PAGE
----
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Google Fails To Shake Cybersitter AdWords Trademark Infringement Claims

October 25, 2012,

google.jpgSan Diego - Google Inc. cannot slip away from Cybersitter LLC's claims that it aided and abetted a competitor in misusing Cybersitter's trademarked name in advertisements drawing traffic away from Cybersitter's business, a Los Angeles federal judge ruled Wednesday.

Cybersitter, which developed, markets and sells an Internet content-filtering program, sued Google and ContentWatch Inc. over ContentWatch's marketing of its own Internet content-filtering software, Net Nanny, and its use of Google's AdWords paid advertising program.

A portion of Google's revenue comes from displaying sponsors' paid advertisements on its search engine and other websites. In response to keyword searches on Google's search engine, sponsors' paid advertising results, which it calls "sponsored links" are displayed with other search results.

The AdWords program specifically allows ad sponsors to purchase certain keywords that trigger the sponsor's ad whenever a Google user conducts a search through its search engine.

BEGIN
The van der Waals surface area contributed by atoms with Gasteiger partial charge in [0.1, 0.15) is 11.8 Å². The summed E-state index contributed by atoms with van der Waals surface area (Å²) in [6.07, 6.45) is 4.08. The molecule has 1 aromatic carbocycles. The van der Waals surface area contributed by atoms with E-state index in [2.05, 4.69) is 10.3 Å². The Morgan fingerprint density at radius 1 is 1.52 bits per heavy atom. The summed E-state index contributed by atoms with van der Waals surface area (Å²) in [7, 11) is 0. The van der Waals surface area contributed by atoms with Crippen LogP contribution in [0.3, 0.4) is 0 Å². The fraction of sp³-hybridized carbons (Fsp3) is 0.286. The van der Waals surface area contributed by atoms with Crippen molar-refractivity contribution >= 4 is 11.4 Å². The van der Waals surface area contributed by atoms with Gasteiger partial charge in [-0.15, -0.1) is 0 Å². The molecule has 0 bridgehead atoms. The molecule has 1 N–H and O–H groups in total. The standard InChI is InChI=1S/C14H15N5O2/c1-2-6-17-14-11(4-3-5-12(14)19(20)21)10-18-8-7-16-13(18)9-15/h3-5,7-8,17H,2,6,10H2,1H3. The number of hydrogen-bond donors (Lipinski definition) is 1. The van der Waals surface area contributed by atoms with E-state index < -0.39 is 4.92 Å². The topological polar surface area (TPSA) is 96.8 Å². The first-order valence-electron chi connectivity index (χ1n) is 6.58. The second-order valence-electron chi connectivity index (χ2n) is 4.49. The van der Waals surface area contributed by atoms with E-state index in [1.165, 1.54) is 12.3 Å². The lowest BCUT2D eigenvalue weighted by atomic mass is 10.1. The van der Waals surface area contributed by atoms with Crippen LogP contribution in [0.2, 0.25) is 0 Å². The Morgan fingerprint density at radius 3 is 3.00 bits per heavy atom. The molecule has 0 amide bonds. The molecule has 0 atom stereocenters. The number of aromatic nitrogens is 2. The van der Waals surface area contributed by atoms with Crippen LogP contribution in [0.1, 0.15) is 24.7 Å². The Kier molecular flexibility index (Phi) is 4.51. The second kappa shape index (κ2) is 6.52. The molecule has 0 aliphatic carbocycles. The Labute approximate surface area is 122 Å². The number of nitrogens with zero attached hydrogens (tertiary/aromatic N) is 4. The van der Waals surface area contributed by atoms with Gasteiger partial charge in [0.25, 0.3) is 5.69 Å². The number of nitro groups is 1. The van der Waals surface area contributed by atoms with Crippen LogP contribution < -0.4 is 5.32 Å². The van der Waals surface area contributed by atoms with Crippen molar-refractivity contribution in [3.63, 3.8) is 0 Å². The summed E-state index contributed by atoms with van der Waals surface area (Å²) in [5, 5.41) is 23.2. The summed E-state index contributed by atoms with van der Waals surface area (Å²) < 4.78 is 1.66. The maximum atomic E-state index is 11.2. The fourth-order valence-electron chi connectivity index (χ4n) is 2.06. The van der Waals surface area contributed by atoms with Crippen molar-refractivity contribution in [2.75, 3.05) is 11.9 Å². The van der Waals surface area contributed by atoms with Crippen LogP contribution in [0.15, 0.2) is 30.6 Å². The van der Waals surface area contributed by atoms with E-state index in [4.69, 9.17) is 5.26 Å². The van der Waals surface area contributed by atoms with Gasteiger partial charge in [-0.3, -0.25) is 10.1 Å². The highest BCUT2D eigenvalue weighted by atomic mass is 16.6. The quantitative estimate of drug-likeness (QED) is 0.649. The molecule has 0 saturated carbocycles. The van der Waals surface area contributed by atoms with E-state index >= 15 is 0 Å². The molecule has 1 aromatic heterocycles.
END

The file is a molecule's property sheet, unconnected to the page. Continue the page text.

Earlier this year, Cybersitter learned that ContentWatch was running paid ads for Net Nanny through AdWords that included the Cybersitter trademark. When an Internet user would search on Google for Cybersitter or similar terms, ContentWatch's ads with the trademark would be displayed, often as the first result in the user's search, according to the court.

Google has violated federal and California laws by selling the right to use the Cybersitter trademark to ContentWatch, which in turn illegally uses the trademark in its online ads through the AdWords program, Cybersitter alleges. It has also wrongly permitted and encouraged ContentWatch's use of the trademark in its online ads, Cybersitter claims.

Judge Ronald S.W. Lew denied Google's motion to transfer the case to Santa Clara federal court, as well as its motion to dismiss Cybersitter's claims, saying Cybersitter had adequately pled and provided sufficient facts to support its trademark infringement claims.

"In sum, for the state law claims of trademark infringement, contributory infringement, and unfair competition, plaintiff has sufficiently pled the facts necessary to establish defendant's acts as independent torts that are not barred by [Communications Decency Act] immunity," Judge Lew said.

The judge did, however, grant Google's motion to dismiss Cybersitter's claim for unjust enrichment.